I recommend Monarch Milkweed Mapper. People upload observations of monarchs and milkweeds – a bit like iNaturalist, except that there are more data fields to fill in such as estimated number of plants present, type of habitat the sighting was in, etc. I have a couple of milkweed observations on there myself, despite seldom encountering wild milkweed in my area.


Yes! Milkweed alone is not the solution. If we want to keep the migration going, the butterflies also need fall bloomers to fuel up for the trip. Not just single flowers here and there, but patches of color in the landscape that the migrating butterflies can see from high up, so grouping plants by flower color in the yard is a good strategy. It always saddens me to see people mow down their goldenrod meadows right before fall migration starts in earnest.

Also, seeing dogbane mentioned in several comments, just a note that while dogbane looks very similar to milkweed and is a great pollinator plant, it is not a host plant for monarchs. If you mistake it for milkweed and try to feed dogbane to monarch caterpillars they will starve to death. It can also be an aggressively weedy plant, so I wouldn’t recommend using it in a small garden setting.


For the gardeners - I have been reading Benjamin Vogt for years (not relevant to me in CPT but the general Plant Locally Indigenous for Biodiversity)


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My new tactic is just letting my gardens be wild. I’ve planted lots of stuff but anything else the comes up that is native and isn’t just going to take over the whole space, I just let it grow. I’ve got golden rod and asters and campion and all kinds of things making my garden their home. I only keep one small space for non natives because I don’t think I can live without the scent of lilacs. If we allow it nature will come back all on its own.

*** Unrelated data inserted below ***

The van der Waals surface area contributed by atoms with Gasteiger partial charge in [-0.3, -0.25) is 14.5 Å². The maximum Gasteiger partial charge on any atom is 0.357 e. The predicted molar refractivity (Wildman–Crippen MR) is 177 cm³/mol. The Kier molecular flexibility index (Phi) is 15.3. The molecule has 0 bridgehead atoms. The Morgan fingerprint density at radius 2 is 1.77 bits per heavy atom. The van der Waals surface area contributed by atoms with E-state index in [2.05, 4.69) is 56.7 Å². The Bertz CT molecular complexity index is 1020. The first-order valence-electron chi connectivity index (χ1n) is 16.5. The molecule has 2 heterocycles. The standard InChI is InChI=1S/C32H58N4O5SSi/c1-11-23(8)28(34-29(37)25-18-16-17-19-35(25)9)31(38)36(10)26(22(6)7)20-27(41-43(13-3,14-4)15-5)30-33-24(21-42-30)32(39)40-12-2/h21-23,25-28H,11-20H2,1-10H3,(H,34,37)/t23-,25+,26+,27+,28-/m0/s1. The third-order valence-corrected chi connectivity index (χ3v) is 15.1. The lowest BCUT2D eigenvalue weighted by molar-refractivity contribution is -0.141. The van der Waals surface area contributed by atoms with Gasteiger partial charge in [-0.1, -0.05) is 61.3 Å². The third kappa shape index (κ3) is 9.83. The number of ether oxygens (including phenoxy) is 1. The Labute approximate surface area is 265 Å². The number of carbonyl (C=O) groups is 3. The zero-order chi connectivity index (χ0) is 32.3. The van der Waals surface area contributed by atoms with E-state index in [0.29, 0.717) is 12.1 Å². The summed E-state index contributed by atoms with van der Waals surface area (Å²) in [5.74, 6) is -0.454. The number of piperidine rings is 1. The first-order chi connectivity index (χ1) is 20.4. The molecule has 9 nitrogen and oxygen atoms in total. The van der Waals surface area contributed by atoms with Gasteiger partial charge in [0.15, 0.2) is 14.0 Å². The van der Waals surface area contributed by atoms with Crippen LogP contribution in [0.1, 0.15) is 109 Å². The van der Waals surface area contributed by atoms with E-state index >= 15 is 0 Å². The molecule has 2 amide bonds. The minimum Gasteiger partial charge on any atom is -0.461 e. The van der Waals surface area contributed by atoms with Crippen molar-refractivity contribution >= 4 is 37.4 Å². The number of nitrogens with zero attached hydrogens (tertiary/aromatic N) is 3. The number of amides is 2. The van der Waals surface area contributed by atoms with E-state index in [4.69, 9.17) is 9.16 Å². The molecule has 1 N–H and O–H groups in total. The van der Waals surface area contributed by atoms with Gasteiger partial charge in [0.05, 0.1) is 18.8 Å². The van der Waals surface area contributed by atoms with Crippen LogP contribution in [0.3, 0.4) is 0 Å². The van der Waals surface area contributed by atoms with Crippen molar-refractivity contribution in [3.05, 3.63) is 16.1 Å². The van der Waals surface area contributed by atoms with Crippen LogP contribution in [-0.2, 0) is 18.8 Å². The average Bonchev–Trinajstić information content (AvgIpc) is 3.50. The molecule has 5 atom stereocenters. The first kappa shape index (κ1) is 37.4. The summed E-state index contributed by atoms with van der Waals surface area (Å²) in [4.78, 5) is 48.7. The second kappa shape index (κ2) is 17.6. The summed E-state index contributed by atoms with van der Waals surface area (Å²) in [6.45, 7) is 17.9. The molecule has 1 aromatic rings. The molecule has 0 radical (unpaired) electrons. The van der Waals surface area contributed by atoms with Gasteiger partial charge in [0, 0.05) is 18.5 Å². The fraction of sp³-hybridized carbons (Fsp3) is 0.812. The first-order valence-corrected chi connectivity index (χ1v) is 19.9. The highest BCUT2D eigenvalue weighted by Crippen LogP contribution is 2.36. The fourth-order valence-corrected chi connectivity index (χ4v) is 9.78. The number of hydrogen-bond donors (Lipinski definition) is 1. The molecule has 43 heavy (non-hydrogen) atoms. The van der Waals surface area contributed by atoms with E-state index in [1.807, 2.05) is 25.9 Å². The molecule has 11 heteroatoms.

Agreed. One thing that can be done is leaving at least one part of your yard alone, never touching it with a lawnmower or insecticides(although removing nonnative invasive species is plenty alright). Let nature take over. Its inhabitants will follow.

This book describes that topic.

I’m a little hesitant about leaving a part of my yard to Nature completely… at least, based on the more naturally tended yards in my neighborhood. They seem to encorage fewer of the natives and more of the weeds like: Prickly Lettuce (Lactuca serriola), Spurges (Anisophyllum), and Sweetclover (Melilotus).


Depends on your area and the species. All sandmats I’ve seen in New Mexico are native and visited by bees (Perdita and Lasioglossum), ants, fruit flies, and true bugs. Even milkweeds, like A syriaca, can be very aggressive, so manage your garden as you see fit.

Last weekend, Melilotus in my garden had Apis, Bombus, Megachile, marine blue butterflies, and Prionyx wasps despite being non-native. My preference is for as native as possible, but some flowers are better than none!


Let me rephrase my statement, leave a part of your yard as untouched as possible when possible. Encourage native species as possible.


Or just maintain your yard(or garden)with native species included.


I did that: I found some amazing things can happen! I got dogbane that just randomly sprung up, and some goldenrod too, also some morning glory.

I’ll plant milkweed in my yard for next year, we actually have a big population of monarchs here.

I live amongst farming. We have gorgeous roadsides full of milkweed and so many other host plants. What we need is less chemicals sprayed. Pre-emergent plant killers, pesticides, anti-mildew…on and on. The other danger with roadside host plants is when the mower comes. That’s when I pull plants and rescue as many caterpillars as I can. We have fewer butterflies.(I confirmed this with the mailman, who covers several miles in our area.)